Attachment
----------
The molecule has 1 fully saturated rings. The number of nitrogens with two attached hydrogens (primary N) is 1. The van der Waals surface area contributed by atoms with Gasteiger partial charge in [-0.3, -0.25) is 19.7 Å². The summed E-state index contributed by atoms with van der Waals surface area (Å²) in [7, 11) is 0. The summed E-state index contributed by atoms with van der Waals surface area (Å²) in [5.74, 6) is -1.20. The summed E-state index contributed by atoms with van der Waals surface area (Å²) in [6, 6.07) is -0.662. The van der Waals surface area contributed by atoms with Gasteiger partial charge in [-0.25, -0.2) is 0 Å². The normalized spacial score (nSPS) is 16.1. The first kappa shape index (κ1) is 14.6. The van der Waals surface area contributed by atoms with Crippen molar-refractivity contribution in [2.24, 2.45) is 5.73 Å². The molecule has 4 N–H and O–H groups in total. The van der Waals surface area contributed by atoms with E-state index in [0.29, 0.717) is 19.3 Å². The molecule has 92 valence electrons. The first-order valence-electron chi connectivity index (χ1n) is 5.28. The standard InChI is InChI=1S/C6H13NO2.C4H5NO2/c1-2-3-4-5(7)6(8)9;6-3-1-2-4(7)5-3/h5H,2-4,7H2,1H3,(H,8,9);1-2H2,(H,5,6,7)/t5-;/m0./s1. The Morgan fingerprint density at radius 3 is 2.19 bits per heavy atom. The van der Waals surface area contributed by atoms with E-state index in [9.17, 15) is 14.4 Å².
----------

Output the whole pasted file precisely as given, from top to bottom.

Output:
The molecule has 1 fully saturated rings. The number of nitrogens with two attached hydrogens (primary N) is 1. The van der Waals surface area contributed by atoms with Gasteiger partial charge in [-0.3, -0.25) is 19.7 Å². The summed E-state index contributed by atoms with van der Waals surface area (Å²) in [7, 11) is 0. The summed E-state index contributed by atoms with van der Waals surface area (Å²) in [5.74, 6) is -1.20. The summed E-state index contributed by atoms with van der Waals surface area (Å²) in [6, 6.07) is -0.662. The van der Waals surface area contributed by atoms with Gasteiger partial charge in [-0.25, -0.2) is 0 Å². The normalized spacial score (nSPS) is 16.1. The first kappa shape index (κ1) is 14.6. The van der Waals surface area contributed by atoms with Crippen molar-refractivity contribution in [2.24, 2.45) is 5.73 Å². The molecule has 4 N–H and O–H groups in total. The van der Waals surface area contributed by atoms with E-state index in [0.29, 0.717) is 19.3 Å². The molecule has 92 valence electrons. The first-order valence-electron chi connectivity index (χ1n) is 5.28. The standard InChI is InChI=1S/C6H13NO2.C4H5NO2/c1-2-3-4-5(7)6(8)9;6-3-1-2-4(7)5-3/h5H,2-4,7H2,1H3,(H,8,9);1-2H2,(H,5,6,7)/t5-;/m0./s1. The Morgan fingerprint density at radius 3 is 2.19 bits per heavy atom. The van der Waals surface area contributed by atoms with E-state index in [9.17, 15) is 14.4 Å².